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The Story Behind Google Earth’s New 3D Cities!

December 28, 2012

How on earth are these 3D cities being modeled??

I am really impressed with the new 3D imagery on Google Earth. If you haven’t seen it, take a look at cities like Los Angeles, San Francisco, Rome, Portland, Seattle, Avignon, Munich and many more. I got to wondering how on (Google) earth they were doing this. There is no way that someone was sitting at a computer and making individual models of tens of thousands of buildings and trees – 3D models of entire large cities. And in fact they do have a new way of making these city models – automatically.

Previously, if Google wanted to create a 3D model of a city, they had to individually model each building in a program called Google Sketchup, a very simple 3D modeling program. Someone had to painstakingly make the model, then find photographs of the outside of the building and map them onto the sides so it looked like the real building. It was massively time consuming, so Google crowdsourced the job, enlisting thousands of people all over the world to do it, many just hobbyists. The results were spotty and inconsistent. Some looked realistic, others were cartoony. The lighting was uneven. Placement of the buildings was often inaccurate, and not all buildings were modeled – often there were just a few buildings popping up in the middle of an otherwise flat city.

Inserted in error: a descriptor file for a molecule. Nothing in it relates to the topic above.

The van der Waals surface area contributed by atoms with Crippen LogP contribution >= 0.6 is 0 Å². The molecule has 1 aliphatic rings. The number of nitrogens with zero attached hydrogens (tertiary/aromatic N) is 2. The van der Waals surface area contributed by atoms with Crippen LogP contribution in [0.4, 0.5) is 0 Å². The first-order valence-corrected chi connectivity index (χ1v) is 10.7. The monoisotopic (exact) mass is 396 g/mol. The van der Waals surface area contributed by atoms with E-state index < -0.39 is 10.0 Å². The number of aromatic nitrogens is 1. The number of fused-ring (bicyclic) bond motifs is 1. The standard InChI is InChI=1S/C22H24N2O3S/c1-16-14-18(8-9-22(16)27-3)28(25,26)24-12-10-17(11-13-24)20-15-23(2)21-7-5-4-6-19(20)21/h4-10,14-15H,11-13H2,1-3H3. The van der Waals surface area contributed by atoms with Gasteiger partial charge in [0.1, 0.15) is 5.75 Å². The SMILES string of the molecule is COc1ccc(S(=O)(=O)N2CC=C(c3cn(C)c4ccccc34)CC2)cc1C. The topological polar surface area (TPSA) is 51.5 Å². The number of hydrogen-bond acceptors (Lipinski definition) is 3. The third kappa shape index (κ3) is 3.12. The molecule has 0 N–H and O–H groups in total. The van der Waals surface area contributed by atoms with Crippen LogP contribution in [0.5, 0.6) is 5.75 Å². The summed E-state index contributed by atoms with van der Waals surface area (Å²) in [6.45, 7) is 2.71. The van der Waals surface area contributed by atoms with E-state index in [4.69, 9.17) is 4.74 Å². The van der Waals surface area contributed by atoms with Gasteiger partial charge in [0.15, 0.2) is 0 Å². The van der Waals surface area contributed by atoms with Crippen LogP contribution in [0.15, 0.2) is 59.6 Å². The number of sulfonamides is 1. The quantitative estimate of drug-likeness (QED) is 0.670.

Now they’ve announced a new technique for creating 3D city models, called stereo photogrammetry. They now have, believe it or not, a fleet of planes that fly over cities, sort of like a flying version of their street view cars! Cameras are mounted on the planes that shoot high-resolution images at 45 degree angles, from directly overhead, and from multiple directions. The stereo photogrammetry process then automatically compares the various aerial photos to calculate the geometry of the buildings and trees and landmarks and create a textured 3D mesh of the entire city, including not only the buildings, but also trees, plants and even cars and trucks!

The result is a remarkably accurate 3D model of the entire city and its surrounding area, complete with accurate photographic textures. All of the buildings and structures are accurately placed, and the quality, lighting and shadows are consistent over the entire model. And because it’s automatic, it can be rapidly rolled out to cover large areas. Google’s Peter Birch expects this new technology to cover “communities of over 300 million people” by the end of the year.

Here is a gallery of some of these amazing images. (click and go to bottom of the page) But explore these cities yourself, you will be amazed.

What are some of your favorite cities on Google Earth?

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